I thought that the church medley sequence was not only wonderfully staged but also exactly performed. As the nuns are performing their usual Sunday hymns (albeit of a higher quality than normal) they suddenly burst into a high energy medley of Dolores’ biggest hits! The physicalisation of each character in and out of the spotlight was amazing and meant that everywhere the audience looked there was something going on without it being too distracting from the main narrative. One of the greatest vocal performances in the number would have to be Lizzie Bea (who played the easily excitable sister Mary Roberts) during their rendition of the life I never had which was incredible. Every single audience member was instantly moved to tears as the character talked about missing out on the more rebellious moments in life due to be confined in the church. Even though I have never personality taking a vow of service, we all still have regrets that we wish we took and so seeing a character talk openly about these was very powerful to watch!

At an almost antithesis to the nuns, Dolores’ criminal ex-partner Curtis (played wonderfully by the talented Ian Gareth-Jones) and his gang of incompetent sidekicks. What is somewhat strange about these roles is that despite being a criminal gang, the majority of the numbers contain a massive amount of comedy which had the audience laughing alongside them. Their performance “when I find my baby” simultaneously talked about how Curtis is going to beat/kill/attack etc. Dolores when he finds her but also utilised a very love-struck musical motif. The intense violence and adoration contrasted beautifully and had the audience laughing as the number progressed! Throughout all of their performance the gang maintained the most over-the-top, cheesy grins known to man which again added the unusual comedy undertones of the role. Due to the criminals and nuns being so diametrically opposed, you knew that when they finally come through something spectacular would happen and that’s exactly what went down! The scene of criminals trying to intimidate and threaten the nuns obviously go as planned but the number was choreographed in such a perfect way! The nuns were able to overcome the invaders with very little physical force through a sequence of slapstick-esque rope moments so when Curtis entered armed with a gun the entire mood flipped upside down! This sudden and drastic change of mood only served to amplify the emotional moment preceding moments of the human shield!

Overall Sister Act the musical managed to capture the majority of the magic from the movie with a few minor tweaks for stage purposes. It was crammed full of hilarious comedy moments with numerous powerful and moving vocal performances. I do have to say that one of my least favourite scenes involved Dolores riding a bicycle taxi while being perused by the struggling criminals as it did look somewhat strange until the closing moments when two of the villains began rolling down the stage to show the bicycle was moving forward!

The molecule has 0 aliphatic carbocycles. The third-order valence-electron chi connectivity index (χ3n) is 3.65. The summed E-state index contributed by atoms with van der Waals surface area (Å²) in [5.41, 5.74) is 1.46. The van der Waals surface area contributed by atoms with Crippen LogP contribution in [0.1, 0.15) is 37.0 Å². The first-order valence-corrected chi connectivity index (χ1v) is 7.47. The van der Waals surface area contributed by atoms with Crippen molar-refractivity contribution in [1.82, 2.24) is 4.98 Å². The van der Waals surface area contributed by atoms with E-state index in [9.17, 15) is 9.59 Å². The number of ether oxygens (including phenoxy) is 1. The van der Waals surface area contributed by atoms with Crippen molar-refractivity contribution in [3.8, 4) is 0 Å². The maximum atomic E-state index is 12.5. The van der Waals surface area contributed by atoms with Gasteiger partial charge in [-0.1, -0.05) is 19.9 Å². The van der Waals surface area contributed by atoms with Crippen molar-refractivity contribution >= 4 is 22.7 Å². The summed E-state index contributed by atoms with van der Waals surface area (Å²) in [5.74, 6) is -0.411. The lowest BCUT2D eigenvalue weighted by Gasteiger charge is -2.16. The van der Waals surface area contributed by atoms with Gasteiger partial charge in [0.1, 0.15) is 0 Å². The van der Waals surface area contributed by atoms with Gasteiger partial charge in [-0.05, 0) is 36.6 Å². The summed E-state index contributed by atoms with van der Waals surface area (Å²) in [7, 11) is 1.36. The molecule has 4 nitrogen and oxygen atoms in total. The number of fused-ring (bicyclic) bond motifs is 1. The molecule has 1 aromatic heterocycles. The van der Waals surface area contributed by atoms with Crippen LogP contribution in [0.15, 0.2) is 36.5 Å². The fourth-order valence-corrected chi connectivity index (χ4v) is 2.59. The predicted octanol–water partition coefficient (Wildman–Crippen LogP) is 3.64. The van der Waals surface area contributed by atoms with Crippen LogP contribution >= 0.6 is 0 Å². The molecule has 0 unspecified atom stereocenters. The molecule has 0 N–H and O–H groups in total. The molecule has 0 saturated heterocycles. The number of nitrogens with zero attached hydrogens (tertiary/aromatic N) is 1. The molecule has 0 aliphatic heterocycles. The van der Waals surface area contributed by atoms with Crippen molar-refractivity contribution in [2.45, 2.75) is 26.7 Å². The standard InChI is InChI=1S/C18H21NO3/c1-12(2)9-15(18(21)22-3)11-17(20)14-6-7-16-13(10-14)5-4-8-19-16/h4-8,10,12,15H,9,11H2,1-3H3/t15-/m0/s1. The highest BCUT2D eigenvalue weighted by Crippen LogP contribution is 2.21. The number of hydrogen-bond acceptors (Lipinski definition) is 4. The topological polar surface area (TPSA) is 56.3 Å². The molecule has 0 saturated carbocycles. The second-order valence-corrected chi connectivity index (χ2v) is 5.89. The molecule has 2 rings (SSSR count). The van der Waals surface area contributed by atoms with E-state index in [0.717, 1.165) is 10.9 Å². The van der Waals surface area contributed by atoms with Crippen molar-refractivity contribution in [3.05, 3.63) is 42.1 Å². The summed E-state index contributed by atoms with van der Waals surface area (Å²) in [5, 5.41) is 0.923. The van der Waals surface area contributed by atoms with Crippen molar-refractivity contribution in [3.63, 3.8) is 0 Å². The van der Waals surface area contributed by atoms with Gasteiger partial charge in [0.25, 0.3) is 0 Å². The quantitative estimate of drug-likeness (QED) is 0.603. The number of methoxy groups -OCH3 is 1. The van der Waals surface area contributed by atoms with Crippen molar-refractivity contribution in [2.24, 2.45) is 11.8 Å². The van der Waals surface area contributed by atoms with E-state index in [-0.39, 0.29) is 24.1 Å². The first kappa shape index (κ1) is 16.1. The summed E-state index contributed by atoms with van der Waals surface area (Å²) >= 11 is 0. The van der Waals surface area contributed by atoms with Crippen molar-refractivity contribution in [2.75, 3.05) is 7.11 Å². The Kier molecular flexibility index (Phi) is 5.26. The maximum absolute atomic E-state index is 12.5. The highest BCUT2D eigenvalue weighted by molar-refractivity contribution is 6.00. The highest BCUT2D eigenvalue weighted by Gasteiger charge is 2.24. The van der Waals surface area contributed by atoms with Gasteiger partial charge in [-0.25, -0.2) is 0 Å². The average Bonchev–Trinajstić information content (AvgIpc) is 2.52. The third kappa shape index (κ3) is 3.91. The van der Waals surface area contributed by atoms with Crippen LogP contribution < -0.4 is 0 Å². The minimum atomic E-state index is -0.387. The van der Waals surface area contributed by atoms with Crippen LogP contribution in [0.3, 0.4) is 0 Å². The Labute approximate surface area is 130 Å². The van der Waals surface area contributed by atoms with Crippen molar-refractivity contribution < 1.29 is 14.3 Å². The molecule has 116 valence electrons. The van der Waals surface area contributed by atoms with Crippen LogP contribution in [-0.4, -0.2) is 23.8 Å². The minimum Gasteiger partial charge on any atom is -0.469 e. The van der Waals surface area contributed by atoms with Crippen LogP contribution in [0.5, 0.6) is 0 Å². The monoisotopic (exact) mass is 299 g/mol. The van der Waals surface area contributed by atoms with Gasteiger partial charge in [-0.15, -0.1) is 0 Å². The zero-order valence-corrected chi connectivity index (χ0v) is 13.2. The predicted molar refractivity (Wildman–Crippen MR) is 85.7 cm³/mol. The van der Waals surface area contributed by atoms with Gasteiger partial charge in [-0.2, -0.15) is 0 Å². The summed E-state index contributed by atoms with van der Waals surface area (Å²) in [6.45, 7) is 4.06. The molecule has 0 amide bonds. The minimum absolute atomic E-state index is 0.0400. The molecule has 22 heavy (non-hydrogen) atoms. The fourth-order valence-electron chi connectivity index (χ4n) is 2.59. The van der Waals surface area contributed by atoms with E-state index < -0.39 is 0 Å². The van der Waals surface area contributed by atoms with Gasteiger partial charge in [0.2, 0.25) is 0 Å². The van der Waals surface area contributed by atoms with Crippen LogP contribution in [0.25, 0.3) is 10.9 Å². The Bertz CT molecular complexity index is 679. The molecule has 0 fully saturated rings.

I would rate this production 4 out of 5 stars!

Review, Steven Sondheim’s Old Friends, Gielgud Theatre, London by James Ellis

Photo credit: Danny Kaan

 out of 5 stars (5 / 5)

If ever there was a more perfect introduction to the work of Steven Sondheim, it is Old Friends. Carefully arranged by Cameron Mackintosh, the evening is a complete triumph, the spirit of Broadway and of the man himself lies in every note.

If I’m very much mistaken, most if not all of his shows are crammed into this spectacle. All his retrospection, the machine gun lyrical delivery, the tender phrasing and punchy musical gustro all frequent his heaven sent show. You really can’t belive your luck when sat there and seeing this career which spanned decades go by, we only lost Steven not long ago and even his last musical has just opened in New York.

I’ve less love for Into the Woods, though here Bernadette Peters made for a hilaroius Red Riding Hood, aside the sexed up Mr Wolfman from a marvellous Bradley Maden. Much billing has gone to Peters and I can see why. It is her innocnet and infecious voice that reels you in, a delight upon closer inspection. I did hear perhaps a voice crack or two, though these were during the big, ballsy nunmbers, though I have no complaints. I love her. Lets not forget her Send in the Clowns and Losing My Mind as well!

Lea Salonga, most famous as Kim in Miss Saigon, also gets meaty ballads and rowdy numbers all over the place. Her passion got the audience in a state of rapture. The familar face of Bonnie Langford also impressed with strident vocals and good comic timing. Janie Dee might just be my favourite persona on the night, her Ladies Who Lunch a total highlight, The Boy From… another thrill with a few refrences to Wales, which got me in a whooping mood, perhaps I was the only Welsh in on the night?